Until 2006, the port of Umm Qasr depended on piecemeal transportation. Giant ships coming from east Asia would moor in the port of Dubai, and then their cargo would be unloaded into small transport ships heading to Umm Qasr, because the port could not handle large ships. Now, however, the port receives these ships directly and unloads them in record speed.

In one case, the port succeeded in unloading 60,000 tons of wheat for the Iraqi Trade Ministry in seven days, a feat that would take Gulf ports nine or more, according to Iraqi port officials.

Iraqi ports faced a major challenge when some of the companies that had won oil contracts in Iraq wanted to bring their equipment into the country through alternative ports in the region. Iraqi officials said that the port of Umm Qasr took this responsibility upon itself and succeeded impressively. During this period, oil equipment weighing as much as 320 tons was received in the port of Umm Qasr, a precedent for Iraqi ports and even for many ports in the region.

Iraq won an international award last year for its ports. It did not receive this award for possessing the most important or sophisticated ports in the region, but rather because it has achieved remarkable growth in this field.

Iraq is planning to open a special container port, which, according to port officials, will consist of two platforms and will specialize in receiving container ships. It will be opened during the next few months.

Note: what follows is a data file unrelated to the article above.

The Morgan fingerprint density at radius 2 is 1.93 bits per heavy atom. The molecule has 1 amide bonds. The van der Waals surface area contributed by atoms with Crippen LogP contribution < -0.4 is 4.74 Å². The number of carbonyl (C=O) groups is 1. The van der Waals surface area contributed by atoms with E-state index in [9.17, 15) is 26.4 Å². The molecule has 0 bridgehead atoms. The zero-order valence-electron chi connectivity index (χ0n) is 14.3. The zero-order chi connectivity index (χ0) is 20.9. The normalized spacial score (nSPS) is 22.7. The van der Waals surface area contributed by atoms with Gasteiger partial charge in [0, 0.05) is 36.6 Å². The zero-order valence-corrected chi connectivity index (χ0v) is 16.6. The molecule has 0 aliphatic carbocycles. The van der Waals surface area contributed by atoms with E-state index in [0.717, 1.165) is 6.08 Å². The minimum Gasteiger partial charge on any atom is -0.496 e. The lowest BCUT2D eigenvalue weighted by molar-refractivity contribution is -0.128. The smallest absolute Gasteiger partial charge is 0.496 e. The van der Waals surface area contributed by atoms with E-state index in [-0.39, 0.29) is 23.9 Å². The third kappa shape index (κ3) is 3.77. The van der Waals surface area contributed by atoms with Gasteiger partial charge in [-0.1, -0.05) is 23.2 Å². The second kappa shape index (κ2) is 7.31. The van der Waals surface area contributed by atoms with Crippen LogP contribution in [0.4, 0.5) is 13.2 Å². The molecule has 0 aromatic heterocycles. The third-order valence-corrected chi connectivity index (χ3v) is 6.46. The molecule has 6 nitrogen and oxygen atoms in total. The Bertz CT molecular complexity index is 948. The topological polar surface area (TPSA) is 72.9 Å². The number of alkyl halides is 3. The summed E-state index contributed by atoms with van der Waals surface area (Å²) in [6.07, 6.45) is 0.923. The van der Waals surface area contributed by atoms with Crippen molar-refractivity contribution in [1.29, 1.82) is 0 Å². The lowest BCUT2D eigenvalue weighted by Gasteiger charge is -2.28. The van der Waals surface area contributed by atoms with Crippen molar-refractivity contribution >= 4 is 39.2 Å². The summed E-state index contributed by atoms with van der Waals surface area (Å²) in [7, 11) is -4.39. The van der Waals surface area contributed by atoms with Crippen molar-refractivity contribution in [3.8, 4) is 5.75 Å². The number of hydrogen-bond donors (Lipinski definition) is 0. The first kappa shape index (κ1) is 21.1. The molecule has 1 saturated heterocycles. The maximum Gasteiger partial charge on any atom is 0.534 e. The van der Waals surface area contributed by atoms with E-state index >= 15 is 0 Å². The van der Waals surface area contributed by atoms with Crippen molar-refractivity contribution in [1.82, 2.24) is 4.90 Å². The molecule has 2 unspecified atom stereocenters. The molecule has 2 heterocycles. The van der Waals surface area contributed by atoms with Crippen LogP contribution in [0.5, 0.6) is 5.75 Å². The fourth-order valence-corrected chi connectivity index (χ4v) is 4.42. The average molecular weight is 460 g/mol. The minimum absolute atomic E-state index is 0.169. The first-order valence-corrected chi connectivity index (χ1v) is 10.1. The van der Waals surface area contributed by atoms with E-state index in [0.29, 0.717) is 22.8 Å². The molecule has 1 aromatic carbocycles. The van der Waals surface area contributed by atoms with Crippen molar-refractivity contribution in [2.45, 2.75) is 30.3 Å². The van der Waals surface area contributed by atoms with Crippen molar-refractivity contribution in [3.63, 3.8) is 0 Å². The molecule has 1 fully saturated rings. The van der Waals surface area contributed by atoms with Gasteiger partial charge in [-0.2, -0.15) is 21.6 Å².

Yet Thomas Staal, the USAID Iraq mission director, expressed his surprise that "Iraqi officials did not acknowledge the amount of US assistance provided to Iraq to improve the performance of Iraqi ports."

In an interview with Al-Monitor at the US Embassy in Baghdad, Staal said that "there are vital projects that we funded and implemented using private American money." He added, "It is surprising that the Iraqi authorities have not mentioned this."

He continued, "We renovated the port of Umm Qasr and carried out a project to clean the shipping waters, removing sunken equipment that Saddam Hussein’s regime had left there."

Aziz al-Obeidi, the assistant general manager of the General Company for Ports of Iraq, said that "the US carried out small projects in the ports of Basra that provided our employees with expertise relating to maintenance, maritime safety and other issues."

Obeidi added, "We can't say that the Americans rehabilitated Iraq’s ports, but they did contribute to this. Iraq does not deny that."

He went on to say, "Not only did the US contribute to the ports, but they went on to build bridges and schools and rehabilitated facilities in the city of Basra in general."

However, he said, "US support was provided in 2004 and 2005, when the ports were under their control. After 2006, Iraq took control of managing the ports and US efforts decreased."

Omar al-Shaher is a contributor to Al-Monitor’s Iraq Pulse. His writing has appeared in a wide range of publications including France’s LeMonde, the Iraqi Alesbuyia magazine, Egypt’s Al-Ahaly and the Elaph website.